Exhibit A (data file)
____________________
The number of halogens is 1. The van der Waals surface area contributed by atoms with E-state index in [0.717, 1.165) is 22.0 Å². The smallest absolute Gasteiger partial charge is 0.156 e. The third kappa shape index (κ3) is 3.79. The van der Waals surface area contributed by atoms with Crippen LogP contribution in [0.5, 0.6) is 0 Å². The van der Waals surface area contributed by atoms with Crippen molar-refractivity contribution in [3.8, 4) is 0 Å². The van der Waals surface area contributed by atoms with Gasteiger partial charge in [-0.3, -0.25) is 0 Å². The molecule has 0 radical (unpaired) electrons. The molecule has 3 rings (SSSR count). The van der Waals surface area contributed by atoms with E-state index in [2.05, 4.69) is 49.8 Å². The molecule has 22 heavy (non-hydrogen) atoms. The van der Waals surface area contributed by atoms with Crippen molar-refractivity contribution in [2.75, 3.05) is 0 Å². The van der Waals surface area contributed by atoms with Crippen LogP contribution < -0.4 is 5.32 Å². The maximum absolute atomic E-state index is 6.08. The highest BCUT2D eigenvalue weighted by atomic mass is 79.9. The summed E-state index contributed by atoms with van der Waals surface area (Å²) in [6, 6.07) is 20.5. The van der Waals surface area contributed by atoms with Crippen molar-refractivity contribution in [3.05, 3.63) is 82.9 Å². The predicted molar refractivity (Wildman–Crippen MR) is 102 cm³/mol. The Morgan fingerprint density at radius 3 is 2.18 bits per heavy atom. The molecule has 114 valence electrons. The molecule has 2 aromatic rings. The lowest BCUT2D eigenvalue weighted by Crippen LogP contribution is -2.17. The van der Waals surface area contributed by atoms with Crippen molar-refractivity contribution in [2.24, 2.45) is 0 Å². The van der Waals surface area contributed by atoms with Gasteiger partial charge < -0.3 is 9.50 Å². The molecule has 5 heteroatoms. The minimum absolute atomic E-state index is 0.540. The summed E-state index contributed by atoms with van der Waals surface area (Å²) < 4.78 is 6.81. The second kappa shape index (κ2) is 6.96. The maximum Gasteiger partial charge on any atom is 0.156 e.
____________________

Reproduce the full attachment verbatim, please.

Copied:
The number of halogens is 1. The van der Waals surface area contributed by atoms with E-state index in [0.717, 1.165) is 22.0 Å². The smallest absolute Gasteiger partial charge is 0.156 e. The third kappa shape index (κ3) is 3.79. The van der Waals surface area contributed by atoms with Crippen LogP contribution in [0.5, 0.6) is 0 Å². The van der Waals surface area contributed by atoms with Crippen molar-refractivity contribution in [3.8, 4) is 0 Å². The van der Waals surface area contributed by atoms with Gasteiger partial charge in [-0.3, -0.25) is 0 Å². The molecule has 0 radical (unpaired) electrons. The molecule has 3 rings (SSSR count). The van der Waals surface area contributed by atoms with E-state index in [2.05, 4.69) is 49.8 Å². The molecule has 22 heavy (non-hydrogen) atoms. The van der Waals surface area contributed by atoms with Crippen molar-refractivity contribution in [2.75, 3.05) is 0 Å². The van der Waals surface area contributed by atoms with Crippen LogP contribution < -0.4 is 5.32 Å². The maximum absolute atomic E-state index is 6.08. The highest BCUT2D eigenvalue weighted by atomic mass is 79.9. The summed E-state index contributed by atoms with van der Waals surface area (Å²) in [6, 6.07) is 20.5. The van der Waals surface area contributed by atoms with Crippen molar-refractivity contribution in [3.05, 3.63) is 82.9 Å². The predicted molar refractivity (Wildman–Crippen MR) is 102 cm³/mol. The Morgan fingerprint density at radius 3 is 2.18 bits per heavy atom. The molecule has 114 valence electrons. The molecule has 2 aromatic rings. The lowest BCUT2D eigenvalue weighted by Crippen LogP contribution is -2.17. The van der Waals surface area contributed by atoms with Crippen molar-refractivity contribution in [2.24, 2.45) is 0 Å². The van der Waals surface area contributed by atoms with Gasteiger partial charge < -0.3 is 9.50 Å². The molecule has 5 heteroatoms. The minimum absolute atomic E-state index is 0.540. The summed E-state index contributed by atoms with van der Waals surface area (Å²) < 4.78 is 6.81. The second kappa shape index (κ2) is 6.96. The maximum Gasteiger partial charge on any atom is 0.156 e.